Union of Nature Reserves
UON, a global collaboration of reputable nature protection organizations, protects your m² on EarthToday. For every m² protected, they commit to bringing a new m² under protection, on a 1-for-1 basis. This is how we scale.
The UON reserves
Our community supports the protection of nature reserves around the world. All unique and located in areas with high biodiversity value and in need of urgent protection.
Simalaha Community Conservancy, Zambia
Simalaha is Zambia’s first community-led conservancy. Peace Parks Foundation empowers the Lozi people to protect a part of the biggest terrestrial cross-border conservation system in the world. Their protection entails rewilding, anti-poaching, sustainable fishing, reforestation and conservation of agriculture. By responsibly managing and protecting natural resources and wildlife, they have better access to water, food, health, education and livelihood opportunities.
As part of their plan to restore biodiversity 330 new animals were brought into the wildlife sanctuary, including puku, buffalo and red lechwe. Peace Parks helped the local children plant 10,000 native trees, important in the ecosystem for their fruits and nuts, and install beehives to support honey production. They also distributed over 9,000 cookstoves to families in Simalaha to reduce their consumption of charcoal and wood.
Karen Mogensen Reserve, Costa Rica
The Nicoya Peninsula is teeming with life again, including pumas, hummingbirds and orchids. ASEPALECO has been working for decades to convert the once dry and deforested pasture lands back into a humid and vivid ecosystem. The many birds, bats and other wildlife now in the reserve are natural seed dispersers allowing many endangered and important tree varieties to thrive. Underground springs and sparkling blue waterfalls tumble down on all sides of the peninsula, providing pure water to five large communities.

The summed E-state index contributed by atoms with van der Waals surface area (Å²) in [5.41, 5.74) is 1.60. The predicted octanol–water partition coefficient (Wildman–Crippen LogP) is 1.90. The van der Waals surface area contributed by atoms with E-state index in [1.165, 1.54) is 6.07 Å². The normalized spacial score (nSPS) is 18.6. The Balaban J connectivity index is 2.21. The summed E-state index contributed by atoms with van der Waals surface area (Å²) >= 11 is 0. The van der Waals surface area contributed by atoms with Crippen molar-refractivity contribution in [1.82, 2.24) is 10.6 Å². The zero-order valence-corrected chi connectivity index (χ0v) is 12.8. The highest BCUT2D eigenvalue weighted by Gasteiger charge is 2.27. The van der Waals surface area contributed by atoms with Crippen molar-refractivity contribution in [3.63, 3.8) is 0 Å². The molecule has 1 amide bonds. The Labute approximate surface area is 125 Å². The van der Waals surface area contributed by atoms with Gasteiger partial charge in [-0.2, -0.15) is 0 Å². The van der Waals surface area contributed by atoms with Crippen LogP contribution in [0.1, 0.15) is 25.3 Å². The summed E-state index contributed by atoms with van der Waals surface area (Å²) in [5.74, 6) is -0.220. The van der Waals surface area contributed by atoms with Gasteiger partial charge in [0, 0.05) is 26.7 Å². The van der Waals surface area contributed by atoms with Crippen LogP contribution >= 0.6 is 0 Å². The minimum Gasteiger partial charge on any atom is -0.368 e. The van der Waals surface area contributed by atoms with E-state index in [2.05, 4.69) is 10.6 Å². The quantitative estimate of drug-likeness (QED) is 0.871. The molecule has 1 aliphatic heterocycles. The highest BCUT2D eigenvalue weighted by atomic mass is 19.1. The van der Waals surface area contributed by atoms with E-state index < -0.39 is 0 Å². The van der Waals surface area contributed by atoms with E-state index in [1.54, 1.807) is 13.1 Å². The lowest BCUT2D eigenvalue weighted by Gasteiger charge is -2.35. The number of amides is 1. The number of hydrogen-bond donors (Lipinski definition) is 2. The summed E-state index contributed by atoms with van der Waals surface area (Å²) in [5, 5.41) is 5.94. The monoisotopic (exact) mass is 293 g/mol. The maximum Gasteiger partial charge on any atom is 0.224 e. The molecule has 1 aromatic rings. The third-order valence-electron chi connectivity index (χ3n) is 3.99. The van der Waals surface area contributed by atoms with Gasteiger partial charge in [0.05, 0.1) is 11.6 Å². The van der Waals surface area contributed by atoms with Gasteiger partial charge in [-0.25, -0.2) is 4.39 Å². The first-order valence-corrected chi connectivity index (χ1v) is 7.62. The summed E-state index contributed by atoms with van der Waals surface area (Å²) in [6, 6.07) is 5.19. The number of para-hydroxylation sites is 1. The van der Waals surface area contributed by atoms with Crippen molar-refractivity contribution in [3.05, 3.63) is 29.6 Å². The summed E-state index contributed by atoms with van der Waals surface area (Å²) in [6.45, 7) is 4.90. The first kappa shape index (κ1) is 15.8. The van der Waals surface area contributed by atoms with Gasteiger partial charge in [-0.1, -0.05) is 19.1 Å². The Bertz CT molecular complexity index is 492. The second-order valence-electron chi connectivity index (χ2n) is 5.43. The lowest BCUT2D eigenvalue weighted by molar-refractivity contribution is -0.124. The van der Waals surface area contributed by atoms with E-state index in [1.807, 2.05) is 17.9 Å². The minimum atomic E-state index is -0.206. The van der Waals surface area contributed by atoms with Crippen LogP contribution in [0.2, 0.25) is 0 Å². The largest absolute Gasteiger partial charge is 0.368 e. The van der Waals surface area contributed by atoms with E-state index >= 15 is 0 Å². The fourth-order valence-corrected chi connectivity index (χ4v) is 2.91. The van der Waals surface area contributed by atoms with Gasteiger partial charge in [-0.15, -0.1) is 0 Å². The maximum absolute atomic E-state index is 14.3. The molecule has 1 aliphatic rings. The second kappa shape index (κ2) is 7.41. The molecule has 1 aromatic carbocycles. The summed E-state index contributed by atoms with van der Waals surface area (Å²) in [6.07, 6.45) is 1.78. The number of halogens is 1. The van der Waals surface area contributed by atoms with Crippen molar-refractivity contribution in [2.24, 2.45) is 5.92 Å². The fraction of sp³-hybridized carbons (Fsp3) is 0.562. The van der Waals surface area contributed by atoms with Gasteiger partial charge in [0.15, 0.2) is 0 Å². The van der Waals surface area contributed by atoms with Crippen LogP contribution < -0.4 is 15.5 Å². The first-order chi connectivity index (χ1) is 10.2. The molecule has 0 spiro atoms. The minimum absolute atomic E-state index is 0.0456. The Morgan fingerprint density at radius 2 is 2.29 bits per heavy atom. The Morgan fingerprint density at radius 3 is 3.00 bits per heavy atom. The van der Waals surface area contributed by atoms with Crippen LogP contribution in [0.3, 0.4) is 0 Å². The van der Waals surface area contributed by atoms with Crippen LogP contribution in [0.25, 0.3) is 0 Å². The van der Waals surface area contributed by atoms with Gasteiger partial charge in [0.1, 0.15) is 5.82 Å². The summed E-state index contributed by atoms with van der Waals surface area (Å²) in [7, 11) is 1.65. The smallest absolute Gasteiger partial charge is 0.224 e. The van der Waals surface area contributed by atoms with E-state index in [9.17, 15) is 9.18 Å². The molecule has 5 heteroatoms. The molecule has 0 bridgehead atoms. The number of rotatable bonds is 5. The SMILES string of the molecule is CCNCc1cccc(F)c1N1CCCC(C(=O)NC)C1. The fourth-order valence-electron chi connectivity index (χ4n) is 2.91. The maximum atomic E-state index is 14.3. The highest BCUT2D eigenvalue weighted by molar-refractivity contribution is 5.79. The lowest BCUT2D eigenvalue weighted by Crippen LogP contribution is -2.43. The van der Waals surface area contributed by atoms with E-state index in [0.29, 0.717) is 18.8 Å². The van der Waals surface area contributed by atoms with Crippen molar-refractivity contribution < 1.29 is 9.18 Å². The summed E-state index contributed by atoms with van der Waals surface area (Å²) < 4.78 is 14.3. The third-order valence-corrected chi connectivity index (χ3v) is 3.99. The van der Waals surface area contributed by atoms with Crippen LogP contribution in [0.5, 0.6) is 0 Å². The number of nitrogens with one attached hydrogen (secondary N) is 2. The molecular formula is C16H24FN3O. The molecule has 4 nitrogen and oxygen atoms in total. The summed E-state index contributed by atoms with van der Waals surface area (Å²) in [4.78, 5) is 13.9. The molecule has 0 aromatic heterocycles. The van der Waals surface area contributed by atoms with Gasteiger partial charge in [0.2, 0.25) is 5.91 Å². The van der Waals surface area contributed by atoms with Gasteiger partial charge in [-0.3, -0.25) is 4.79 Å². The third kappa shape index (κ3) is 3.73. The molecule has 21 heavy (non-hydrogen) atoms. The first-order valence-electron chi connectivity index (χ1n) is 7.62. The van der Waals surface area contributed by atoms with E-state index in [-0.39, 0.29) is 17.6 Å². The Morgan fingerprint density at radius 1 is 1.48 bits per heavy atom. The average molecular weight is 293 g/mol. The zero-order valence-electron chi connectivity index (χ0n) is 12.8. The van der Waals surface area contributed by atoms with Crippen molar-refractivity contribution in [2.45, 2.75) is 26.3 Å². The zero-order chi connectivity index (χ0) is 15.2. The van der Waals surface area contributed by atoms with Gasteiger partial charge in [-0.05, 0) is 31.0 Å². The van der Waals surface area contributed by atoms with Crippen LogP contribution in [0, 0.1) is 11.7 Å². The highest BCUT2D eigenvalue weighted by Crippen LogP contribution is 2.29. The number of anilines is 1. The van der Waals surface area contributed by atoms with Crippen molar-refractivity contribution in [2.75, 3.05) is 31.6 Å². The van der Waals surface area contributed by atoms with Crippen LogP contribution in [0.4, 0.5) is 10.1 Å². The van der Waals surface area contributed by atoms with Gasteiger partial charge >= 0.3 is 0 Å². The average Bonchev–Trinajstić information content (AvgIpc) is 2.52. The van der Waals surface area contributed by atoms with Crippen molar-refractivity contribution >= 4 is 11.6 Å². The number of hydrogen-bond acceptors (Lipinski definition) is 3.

This project only joined EarthToday at the end of 2021. Stay tuned for updates!
Deep in the Amazonian rainforest, in the Acre state of Brazil, the indigenous Yawanawá community protects their homeland of 2000km². The Yawanawá have a nature-based, spiritual culture where biodiversity and wilderness are worshiped and celebrated through rituals, art, and music. Apart from territorial expansion, protection and environmental management, they focus on agroforestry, women empowerment, ethno- and eco-tourism, as well as managing traditional medicinal plants.
The main transportation route for the Yawanawá is the river. WILD Foundation helped the community build boats to patrol the river and observation towers for monitoring and communication. This is the first step in rolling out their Territorial Protection Plan to safeguard their rainforest from illegal poaching, fishing, mining and logging that is endangering water sources and biodiversity.
Saving their culture and language from near extinction is also high on their agenda. With the funds collected, Chief Tashka Yawanawá and his wife Laura Yawanawá helped establish a non-profit organization to implement the Yawanawá Life Plan. Devoted to sustaining the tradition and wellbeing of the community.
Kitenden Corridor, Kenya
A route connecting the grasslands of Amboseli National Park to Mount Kilimanjaro has been favored by elephants for millenia. Over 2,000 elephants, 40,000 other wildlife, including cheetah, leopards, lions, buffaloes and giraffes, and about 400 bird species live here. IFAW works with the rangers of the local Masaai community, including the first all-woman ranger unit Team Lioness, to protect this critical wildlife migratory route of over 100km² from poachers.
Team Lioness, one of the Olgulului Community Wildlife Rangers (OCWR), recruited eight new female rangers, bringing their unit to a total of 16. Eunice Peneti (29), became the first-ever and currently only female community wildlife ranger in the Amboseli ecosystem to learn how to drive. The Masaai women have insider knowledge of their communities and land and unique perspectives to offer male ranger units.
Iberá Wetland is the largest natural park in Argentina, rich with over 4000 species of plants and animals. Many of these, including the jaguar and the giant river, were once extinct in the area and are now being reintroduced to the wilderness. Rewilding Argentina is sustaining a vibrant and protected ecosystem which benefits the local communities and absorbs about a million metric tons of carbon.
18 peccaries, 7 red-and-green macaws, 7 bare-faced curassows and 2 giant anteaters were released back into the wild from their pre-release enclosures in Yerbalito. There was a small baby boom of the bare-faced curassows – 7 chicks born in the last reproductive season! The Province of Corrientes also extended Iberá Park by over 400km², bringing the total to over 6000km² of wetlands, grasslands and forests under the protection of Rewilding Argentina.
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Protect nature for €1.20 per m² to help Union of Nature members expand their protected areas and further their work. With more and more members on EarthToday, the organizations will have a sustainable income stream and can plan ahead to add more nature reserves. Creating a snowball effect for nature protection.
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